Jeju Olle Trail

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Jeju Olle Trail
Jejuolletraillogo.png
Length 422 km (262 mi)
Location Jeju Island, South Korea
Trailheads Route 1: Shiung-ri
Route 21: Jongdali
Use Hiking
Hiking details
Trail difficulty Easy to Moderate
Season All (heat advisory for July and August)
Months All (particularly April, May, September, October)
Sights UNESCO World Heritage Site Seongsan Ilchulbong, Sanbangsan Geopark
Jeju Olle Trail's orange and blue ribbon way-markers set against a traditional volcanic stone wall.

Jeju Olle Trail is a long-distance foot path on Jeju Island, an island off the south-west coast of South Korea. The overall route, mostly following the coastline, consists of 21 connected numbered main routes, 5 sub-routes, and a short spur that connects to Jeju International Airport. The routes have an average length of 16 km and all together total 422 km. The exact length and locations change over time as trails are modified or re-routed.

The routes pass through various landscapes along the way including small villages, beaches, farms, and forests. Many routes encompass some of the island's 368 oreums, which are low parasitic volcanoes and historical sites dating from ancient times through to the modern era.

Since its founding in 2007, it has become a major draw for Jeju Island, which attracts not only visitors from mainland South Korea, but also international travelers who have a taste for hiking. According to a 2008 statistic, over 1.2 million people visited and brought $25 billion in economic benefits to South Korea.[1]

Jeju Olle Trail derives its name from Olle, which is the local Jeju dialect word for "a narrow pathway that is connected from the street to the front gate of a house". Gil means "road or pathway" in standard Korean.[2]

The trail can be walked in either direction by following the appropriately colored route signs.

Opening Jeju Olle Trail[edit]

Jeju Olle Trail was founded by ex-journalist Suh Myung-suk, who worked for Sisa Journal and the original citizen journalism web site, Oh My News. Exhausted after strenuous years working as a journalist, she felt a need to refuel herself. As a way to do this, she walked the Camino de Santiago in Spain. Suh Myung-suk was highly impressed and inspired by the trip, so she decided to create a similar hiking trail on her home island of Jeju. After organizing a team for her goal, she started the time-consuming project of discovering and creating hike-able routes on the island. Suh opened her first trail to the public in September 2007.[3]

Routes[edit]

Route 1[edit]

Route 1 opened to the public in September 2007 and is seen a good introduction route for Jeju Olle Trail as a whole. Three of the island's oreums, including the UNESCO World Heritage Site Seongsan Ilchulbong, are visited. There are also fields, quiet villages, coastal roads, and beaches to wander through. The route is considered "medium" difficulty and goes for 15km. A typical hike lasts 4 to 5 hours. The Information Center has moved ten minutes into the trail after starting from the stone route marker.[4]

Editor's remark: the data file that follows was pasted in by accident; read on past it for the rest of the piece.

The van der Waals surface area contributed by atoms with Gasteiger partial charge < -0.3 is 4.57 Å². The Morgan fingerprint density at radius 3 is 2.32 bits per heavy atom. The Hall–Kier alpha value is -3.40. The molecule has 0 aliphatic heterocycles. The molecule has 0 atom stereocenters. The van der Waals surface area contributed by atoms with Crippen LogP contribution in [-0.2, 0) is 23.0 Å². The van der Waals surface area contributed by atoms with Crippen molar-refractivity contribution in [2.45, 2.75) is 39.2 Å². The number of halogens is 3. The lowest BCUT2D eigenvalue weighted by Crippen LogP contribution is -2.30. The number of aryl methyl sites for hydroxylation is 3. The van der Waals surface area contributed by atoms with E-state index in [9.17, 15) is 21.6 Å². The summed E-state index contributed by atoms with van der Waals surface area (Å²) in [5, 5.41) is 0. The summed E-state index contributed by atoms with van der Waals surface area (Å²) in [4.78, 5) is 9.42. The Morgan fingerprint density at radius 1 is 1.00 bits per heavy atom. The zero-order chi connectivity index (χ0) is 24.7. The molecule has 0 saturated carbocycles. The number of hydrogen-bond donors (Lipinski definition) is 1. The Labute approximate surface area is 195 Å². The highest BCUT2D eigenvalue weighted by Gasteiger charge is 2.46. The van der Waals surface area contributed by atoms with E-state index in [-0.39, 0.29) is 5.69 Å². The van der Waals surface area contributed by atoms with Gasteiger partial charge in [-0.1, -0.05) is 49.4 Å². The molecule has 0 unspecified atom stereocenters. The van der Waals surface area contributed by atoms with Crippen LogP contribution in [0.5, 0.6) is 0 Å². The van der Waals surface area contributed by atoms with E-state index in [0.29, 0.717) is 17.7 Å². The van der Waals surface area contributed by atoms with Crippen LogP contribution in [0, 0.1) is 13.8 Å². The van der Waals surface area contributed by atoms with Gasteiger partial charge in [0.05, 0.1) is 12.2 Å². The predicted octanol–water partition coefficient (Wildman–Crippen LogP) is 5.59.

Route 1-1[edit]

This sub-route requires a 15-minute ferry ride from Seongsan Port to the island of Udo. Hikers pass one of the few coral beaches in South Korea and many small fields. Route 1-1 is considered "easy" with a distance of 11.3km over 4 to 5 hours. Hikers should note of the one oreum climb towards the end and a lack of tree cover in the summer months.

Route 2[edit]

Visitors can enjoy Jeju Island's eastern coastline as they walk by. They can also take a look at Honinji, a wedding pond with a special myth attached to it.[5]

Route 3[edit]

At the Tong Oreum and Dokjabong, visitors can experience both the beautiful scenery and the volcanic hills of Jeju Island. Along the route, there is a Kim, Young-gab Gallery, which visitors may find enjoyable.[6]

Route 4[edit]

Walkers can see traditional women divers called "Haenyo" during their hike. They can also enjoy the path in Ganungae, which has recently been restored after 35 years. Mang Oreum and Gusun Saemi also provide beautiful scenery.[7]

Route 5[edit]

Seongsan Ilchulbong can be seen clearly from this path, and visitors can enjoy the sea atmosphere as they walk.[8]

Route 6[edit]

Visitors are led to the streets of Seogwipo city, where they can experience the local life as well as visit the famous Korean painter Lee, Joong-seop's residence. Beginning hikers tend to find this course easier than other routes.[9]

Walkers can see the Gangjeong river as they walk along route 7.

Route 7[edit]

As a seaside walking trail, walkers can enjoy the beautiful coastline of the island. Along the Subong-ro, hikers can enjoy in the midst of pampas grass and wild flowers.[10]